Even McCain is unsure. The “McCain Portrait” was right to remain agnostic on the precise number of McCain’s houses, and Yglesias is right to say this is partly a question of mereology. (I know a guy who knows more than pretty much everyone in the world about what Abelard thought about mereology. Hot. The jokes about Abelard and parts and wholes, they fly fast and furious.)

Two thoughts. First, in the “I can’t believe we might lose to this guy” category, seriously, think about what it would be like to wake up in the morning unsure of how many houses you own. I own one, for example. I know some people who live in one house and have some rental properties. Two, maybe three houses. Ok, that’s cool. It can be a good financial move. But they know.

Remember when people thought it mattered that a candidate didn’t know the price of a gallon of milk?

Second, it would be great if Obama’s new ad were slightly wrong about the number, so that he had to correct it publicly. “Oops, my bad– it’s really six not seven. So sorry. Let’s talk at length about how I made this mistake. About McCain’s many, many houses.”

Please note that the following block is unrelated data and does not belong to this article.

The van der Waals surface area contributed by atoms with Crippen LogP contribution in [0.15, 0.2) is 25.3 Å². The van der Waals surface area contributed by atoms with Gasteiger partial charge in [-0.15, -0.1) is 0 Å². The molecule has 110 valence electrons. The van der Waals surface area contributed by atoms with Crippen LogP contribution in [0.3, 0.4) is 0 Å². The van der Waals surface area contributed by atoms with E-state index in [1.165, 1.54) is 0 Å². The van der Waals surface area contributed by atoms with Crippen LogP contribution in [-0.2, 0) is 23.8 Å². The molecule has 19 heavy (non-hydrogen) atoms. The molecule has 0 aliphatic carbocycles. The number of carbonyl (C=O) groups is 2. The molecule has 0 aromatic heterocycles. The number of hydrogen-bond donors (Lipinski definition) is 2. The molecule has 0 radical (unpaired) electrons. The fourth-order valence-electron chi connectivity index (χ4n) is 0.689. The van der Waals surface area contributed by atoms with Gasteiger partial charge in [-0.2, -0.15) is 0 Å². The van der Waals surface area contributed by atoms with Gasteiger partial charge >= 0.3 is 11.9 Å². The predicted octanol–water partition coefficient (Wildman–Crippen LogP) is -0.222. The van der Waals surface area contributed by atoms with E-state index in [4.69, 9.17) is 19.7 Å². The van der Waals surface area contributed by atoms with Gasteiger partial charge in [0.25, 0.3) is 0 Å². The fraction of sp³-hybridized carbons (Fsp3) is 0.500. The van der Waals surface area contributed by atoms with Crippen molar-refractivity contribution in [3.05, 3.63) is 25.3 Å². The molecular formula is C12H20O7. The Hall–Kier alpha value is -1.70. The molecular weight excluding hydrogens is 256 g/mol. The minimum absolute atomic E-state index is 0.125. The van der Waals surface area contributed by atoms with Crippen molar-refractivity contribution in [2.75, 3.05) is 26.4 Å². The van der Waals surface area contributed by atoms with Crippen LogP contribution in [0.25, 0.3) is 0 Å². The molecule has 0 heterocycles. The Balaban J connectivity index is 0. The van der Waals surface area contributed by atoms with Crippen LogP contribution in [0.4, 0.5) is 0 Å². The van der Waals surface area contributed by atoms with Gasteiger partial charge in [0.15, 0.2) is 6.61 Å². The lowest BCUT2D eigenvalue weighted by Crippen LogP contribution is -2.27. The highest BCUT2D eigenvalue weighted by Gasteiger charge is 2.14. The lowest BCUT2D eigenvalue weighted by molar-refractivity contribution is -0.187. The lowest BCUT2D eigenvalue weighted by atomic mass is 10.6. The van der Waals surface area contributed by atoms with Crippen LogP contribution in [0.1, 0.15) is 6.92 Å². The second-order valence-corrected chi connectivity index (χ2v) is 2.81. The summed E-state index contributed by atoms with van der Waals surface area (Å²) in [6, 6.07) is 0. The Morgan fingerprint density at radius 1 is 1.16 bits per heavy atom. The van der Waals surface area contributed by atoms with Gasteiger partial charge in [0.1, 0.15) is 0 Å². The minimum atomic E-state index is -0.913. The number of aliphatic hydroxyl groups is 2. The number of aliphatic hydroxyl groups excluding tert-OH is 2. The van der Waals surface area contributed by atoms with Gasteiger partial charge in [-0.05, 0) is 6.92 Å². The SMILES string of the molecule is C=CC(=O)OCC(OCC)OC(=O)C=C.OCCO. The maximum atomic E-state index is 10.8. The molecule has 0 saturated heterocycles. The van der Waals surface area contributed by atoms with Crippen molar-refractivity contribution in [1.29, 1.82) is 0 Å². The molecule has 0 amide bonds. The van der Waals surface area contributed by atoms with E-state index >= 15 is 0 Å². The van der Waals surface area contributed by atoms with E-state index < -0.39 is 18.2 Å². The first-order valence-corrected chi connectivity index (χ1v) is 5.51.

I remember being at a talk where the speaker (I think it was Timothy Williamson) was discussing examples where the antecedent of a conditional provided evidence for the consequent, and he pointed out that in these cases there’s often a way in which the antecedent can be false that provides even more evidence for the consequent. E.g., “if a touchdown was scored, they’re playing football”– suppose the touchdown didn’t count because of a holding penalty. Ah, now there are refs and flags and this is definitely a game of football. Apparently GE Moore once gave his “here is one hand, here is another, thus there’s an external world” talk but improvised by replacing holding up his hands with pointing to a skylight while saying “that’s a skylight, thus…” only it wasn’t really a skylight but a trompe l’oeil thingie. Anyway. So too with “if McCain owns seven houses, he is one rich dude.” Oh, wait, it’s really eight? Or five? Please, let’s get into that conversation.